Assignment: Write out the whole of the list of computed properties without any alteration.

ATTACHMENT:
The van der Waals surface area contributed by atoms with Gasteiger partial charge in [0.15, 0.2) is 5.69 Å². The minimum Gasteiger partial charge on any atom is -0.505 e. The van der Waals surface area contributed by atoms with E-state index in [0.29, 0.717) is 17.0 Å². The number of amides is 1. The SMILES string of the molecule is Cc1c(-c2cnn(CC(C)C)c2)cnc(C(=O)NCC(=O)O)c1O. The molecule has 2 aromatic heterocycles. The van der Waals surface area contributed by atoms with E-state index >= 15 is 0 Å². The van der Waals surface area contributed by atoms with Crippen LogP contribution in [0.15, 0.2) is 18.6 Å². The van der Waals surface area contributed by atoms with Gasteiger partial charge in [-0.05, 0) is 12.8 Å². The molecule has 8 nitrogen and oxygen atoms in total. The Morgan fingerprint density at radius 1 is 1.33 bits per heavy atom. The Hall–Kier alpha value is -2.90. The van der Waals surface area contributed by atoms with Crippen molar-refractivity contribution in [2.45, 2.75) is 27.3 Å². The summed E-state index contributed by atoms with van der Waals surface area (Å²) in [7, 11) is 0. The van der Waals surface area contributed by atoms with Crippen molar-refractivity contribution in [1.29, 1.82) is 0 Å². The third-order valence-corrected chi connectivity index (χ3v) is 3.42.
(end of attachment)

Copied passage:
The van der Waals surface area contributed by atoms with Gasteiger partial charge in [0.15, 0.2) is 5.69 Å². The minimum Gasteiger partial charge on any atom is -0.505 e. The van der Waals surface area contributed by atoms with E-state index in [0.29, 0.717) is 17.0 Å². The number of amides is 1. The SMILES string of the molecule is Cc1c(-c2cnn(CC(C)C)c2)cnc(C(=O)NCC(=O)O)c1O. The molecule has 2 aromatic heterocycles. The van der Waals surface area contributed by atoms with E-state index >= 15 is 0 Å². The van der Waals surface area contributed by atoms with Crippen LogP contribution in [0.15, 0.2) is 18.6 Å². The van der Waals surface area contributed by atoms with Gasteiger partial charge in [-0.05, 0) is 12.8 Å². The molecule has 8 nitrogen and oxygen atoms in total. The Morgan fingerprint density at radius 1 is 1.33 bits per heavy atom. The Hall–Kier alpha value is -2.90. The van der Waals surface area contributed by atoms with Crippen molar-refractivity contribution in [2.45, 2.75) is 27.3 Å². The summed E-state index contributed by atoms with van der Waals surface area (Å²) in [7, 11) is 0. The van der Waals surface area contributed by atoms with Crippen molar-refractivity contribution in [1.29, 1.82) is 0 Å². The third-order valence-corrected chi connectivity index (χ3v) is 3.42.